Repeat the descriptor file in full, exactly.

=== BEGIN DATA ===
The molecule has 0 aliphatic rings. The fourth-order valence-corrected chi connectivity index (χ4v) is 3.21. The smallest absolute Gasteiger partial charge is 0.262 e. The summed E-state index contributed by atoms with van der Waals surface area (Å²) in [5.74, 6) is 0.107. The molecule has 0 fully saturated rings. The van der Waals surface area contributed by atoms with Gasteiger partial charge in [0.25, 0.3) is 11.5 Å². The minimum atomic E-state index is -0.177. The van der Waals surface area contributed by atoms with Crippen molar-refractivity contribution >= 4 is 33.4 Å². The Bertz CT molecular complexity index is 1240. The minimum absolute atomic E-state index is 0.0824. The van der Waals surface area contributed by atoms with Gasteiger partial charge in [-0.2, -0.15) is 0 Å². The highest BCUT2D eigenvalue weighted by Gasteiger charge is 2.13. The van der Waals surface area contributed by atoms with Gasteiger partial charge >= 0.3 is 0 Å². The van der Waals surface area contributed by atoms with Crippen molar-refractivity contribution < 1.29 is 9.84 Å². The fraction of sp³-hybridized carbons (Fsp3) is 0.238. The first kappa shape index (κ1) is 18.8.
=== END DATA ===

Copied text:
The molecule has 0 aliphatic rings. The fourth-order valence-corrected chi connectivity index (χ4v) is 3.21. The smallest absolute Gasteiger partial charge is 0.262 e. The summed E-state index contributed by atoms with van der Waals surface area (Å²) in [5.74, 6) is 0.107. The molecule has 0 fully saturated rings. The van der Waals surface area contributed by atoms with Gasteiger partial charge in [0.25, 0.3) is 11.5 Å². The minimum atomic E-state index is -0.177. The van der Waals surface area contributed by atoms with Crippen molar-refractivity contribution >= 4 is 33.4 Å². The Bertz CT molecular complexity index is 1240. The minimum absolute atomic E-state index is 0.0824. The van der Waals surface area contributed by atoms with Gasteiger partial charge in [-0.2, -0.15) is 0 Å². The highest BCUT2D eigenvalue weighted by Gasteiger charge is 2.13. The van der Waals surface area contributed by atoms with Gasteiger partial charge >= 0.3 is 0 Å². The van der Waals surface area contributed by atoms with Crippen molar-refractivity contribution < 1.29 is 9.84 Å². The fraction of sp³-hybridized carbons (Fsp3) is 0.238. The first kappa shape index (κ1) is 18.8.